Archive for the ‘Nevada’ Category

Days 200-205/ Sep 22nd-27th – Winnemucca, NV to Fernley, NV: Just deserts

September 27, 2010

‘It is death to every one of you… to travel a distance so great as that through a trackless desert.’ – William Sublette, 1842

‘This is, I think, one of the most detestable countries God ever made, to say nothing of its sterility and barrenness.’ – James Wilkins in the Nevada desert, August 20th 1849

‘Here indeed was a picture of misery… dead horses and oxen, in great numbers… and men, without a morsel to eat, were… offering all they had for a little dry bread.’ – John Clapp in the Forty-Mile Desert in Nevada, July 15th 1850

‘The desert!  You must see it and feel it on in a August day… to realise it in all its horrors.  But heaven save you from the experience.’ – Eleazar Ingalls, August 5th 1850

Track across the Nevada desert

Sally on the dustiest track in America

It was the third dead cow that really gave us pause.  We followed a faint track through the sagebrush beside the Southern Pacific railway line for most of a hot, dusty day, kicking balls of dry tumbleweed out of our way.  The first cow carcass we passed was still bloated and fly-blown; the next one a sunken, shrivelled skin; the last a bare, bleached skeleton.  Everything that grew along the track was viciously thorny and seemed to want to scratch or prick us, especially the tiny, mace-like burrs that attached themselves to our socks and calves and detached sharp spikes into our fingers, like cluster bombs deploying.  It was fiercely hot, as it had been all week, and we had no signal on our phone.  This would be a poor place, we reflected, to break an ankle.

Cow skeleton in Nevada desert

America's worst rib restaurant

We had stiffened our resolve and set out into the desert after a day off in Winnemucca, a small town that was equal parts interstate stop, mining boomtown, casino strip and brothel district, and not without a certain rough charm.  Many of the Chinese labourers who worked on the Central Pacific Railroad subsequently settled here.  They were visited in 1911by Sun Yat-Sen, just before he became president of the new Chinese republic, surely the only Chinese premier ever to visit Nevada (with the exception, of course, of Chairman Mao’s infamous ‘lost weekend’ with Frank Sinatra and Dean Martin at the Sands in Las Vegas  in 1964).

Casino mural in Winnemucca, Nevada

Casino mural in Winnemucca

For three days we followed ranch-tracks across the scrub, setting off at dawn in near-freezing temperatures, and enjoying a single hour of equable temperatures between nine o’clock, when we took off our woollen hats, and ten, when we put on our sun-hats.  The tracks often degenerated into dust, several inches thick, as fine and yielding as flour, which we sank down into up to our ankles.  It seemed impossible that they didn’t simply blow away.

For three days we didn’t see a car, or, for that matter, a human being, though we weren’t alone: just after dawn one morning, a herd of nine antelope clattered slowly across the road just thirty yards ahead of us, close enough for us to see the steam rising off their backs.  Later on, we walked through a herd of Holstein cows, which considered us gravely for a full minute before deciding that their best course of action was a full-blown, panicked stampede.  And just outside Mill City, we came over a gentle rise to find a pale, silvery snake, perhaps two feet long, curled up in the middle of the road.  It reared and struck at my poles, and after a Mexican stand-off lasting a full minute, flowed away into the undergrowth and vanished.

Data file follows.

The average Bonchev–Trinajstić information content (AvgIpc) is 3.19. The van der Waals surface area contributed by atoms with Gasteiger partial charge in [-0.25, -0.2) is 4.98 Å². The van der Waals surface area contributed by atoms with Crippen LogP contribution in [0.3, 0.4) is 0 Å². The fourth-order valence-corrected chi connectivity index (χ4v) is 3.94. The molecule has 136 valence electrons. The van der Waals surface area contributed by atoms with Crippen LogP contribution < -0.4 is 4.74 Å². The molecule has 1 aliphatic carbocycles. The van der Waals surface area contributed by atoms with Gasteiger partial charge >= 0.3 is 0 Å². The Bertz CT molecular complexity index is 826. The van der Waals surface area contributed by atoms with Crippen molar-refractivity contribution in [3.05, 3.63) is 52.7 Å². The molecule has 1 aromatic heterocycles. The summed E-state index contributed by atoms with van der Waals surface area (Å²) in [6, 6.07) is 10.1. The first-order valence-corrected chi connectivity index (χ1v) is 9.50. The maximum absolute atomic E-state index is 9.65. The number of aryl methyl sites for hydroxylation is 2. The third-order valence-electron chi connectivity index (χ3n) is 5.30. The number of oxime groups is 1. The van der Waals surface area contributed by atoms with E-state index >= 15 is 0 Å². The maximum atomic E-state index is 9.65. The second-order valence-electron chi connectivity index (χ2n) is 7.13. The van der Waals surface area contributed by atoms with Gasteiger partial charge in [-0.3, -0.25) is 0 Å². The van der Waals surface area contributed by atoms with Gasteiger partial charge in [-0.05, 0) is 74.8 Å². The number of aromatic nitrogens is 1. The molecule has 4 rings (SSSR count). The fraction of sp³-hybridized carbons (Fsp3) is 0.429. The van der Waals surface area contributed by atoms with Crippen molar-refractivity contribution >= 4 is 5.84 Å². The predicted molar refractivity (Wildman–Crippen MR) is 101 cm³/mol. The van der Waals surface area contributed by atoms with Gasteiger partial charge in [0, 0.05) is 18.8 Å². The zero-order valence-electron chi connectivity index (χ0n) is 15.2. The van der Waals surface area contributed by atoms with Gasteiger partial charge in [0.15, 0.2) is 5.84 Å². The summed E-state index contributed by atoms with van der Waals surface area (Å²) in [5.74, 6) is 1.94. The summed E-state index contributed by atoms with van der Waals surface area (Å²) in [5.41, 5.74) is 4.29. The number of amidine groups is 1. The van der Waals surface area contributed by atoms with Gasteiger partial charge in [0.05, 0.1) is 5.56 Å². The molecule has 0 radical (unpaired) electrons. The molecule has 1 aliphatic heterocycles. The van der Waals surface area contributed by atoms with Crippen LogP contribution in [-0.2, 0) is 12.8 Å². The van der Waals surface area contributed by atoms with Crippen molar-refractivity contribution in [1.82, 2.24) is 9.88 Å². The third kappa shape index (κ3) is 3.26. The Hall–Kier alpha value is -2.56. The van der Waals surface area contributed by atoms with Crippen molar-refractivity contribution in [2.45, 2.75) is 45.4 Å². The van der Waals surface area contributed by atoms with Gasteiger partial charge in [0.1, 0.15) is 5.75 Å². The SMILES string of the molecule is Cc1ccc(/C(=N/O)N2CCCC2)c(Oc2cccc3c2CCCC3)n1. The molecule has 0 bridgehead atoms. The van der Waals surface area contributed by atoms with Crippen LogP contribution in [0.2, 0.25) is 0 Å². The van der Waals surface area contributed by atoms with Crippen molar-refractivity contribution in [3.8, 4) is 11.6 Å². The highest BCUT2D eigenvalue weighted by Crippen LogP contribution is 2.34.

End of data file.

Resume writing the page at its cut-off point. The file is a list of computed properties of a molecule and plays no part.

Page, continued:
Snake in the Nevada desert

Snake is 1/100th actual size

For most of our route through Nevada we had been following the course of the Humboldt River, which rises in lush pastures near Wells and winds for 300 miles across the north of the state.  The first European to see it was Peter Ogden in 1828, who named it ‘Unknown River’.  Unsurprisingly, this name didn’t stick, and the Humboldt was known as ‘Paul’s River’, ‘Mary’s River’, ‘Swampy River’ and even ‘Ogden’s River’ before in 1848 the great explorer John Fremont named it, rather quixotically, after a German naturalist who had never even set foot in the American West.  Barely known even in America, the Humboldt provided a viable route for some of the hardest stages of the California Trail, the transcontinental railroad and, more recently, I-80.

Truth to tell, though, it was decidedly unimpressive to look at, meandering in a shallow channel across the gravelly plain, and occasionally crossing beneath the road in a sluggish trickle that we could easily have waded across without getting our knees wet.  Just beyond Lovelock, it finally gave up the unequal struggle against the desert and expired in a featureless, salty pan called the Humboldt Sink.

Moonset in the Nevada desert

Moonset in the desert

Lovelock lay at the edge of the Big Meadows, a near-miraculous oasis of canals, horse-ranches and hay-fields, where the early emigrants would stop to rest and water themselves and their animals before tackling the horrors of the Forty-Mile Desert.  Despite its efforts to promote the ‘Lover’s Lock Plaza’, where couples are encouraged to buy and affix padlocks proclaiming their love, the town is more infamous today as the involuntary residence of O. J. Simpson, serving a 33-year sentence at the local prison.

Two Stiffs Gasoline in Lovelock, Nevada

Two Stiffs Gasoline in Lovelock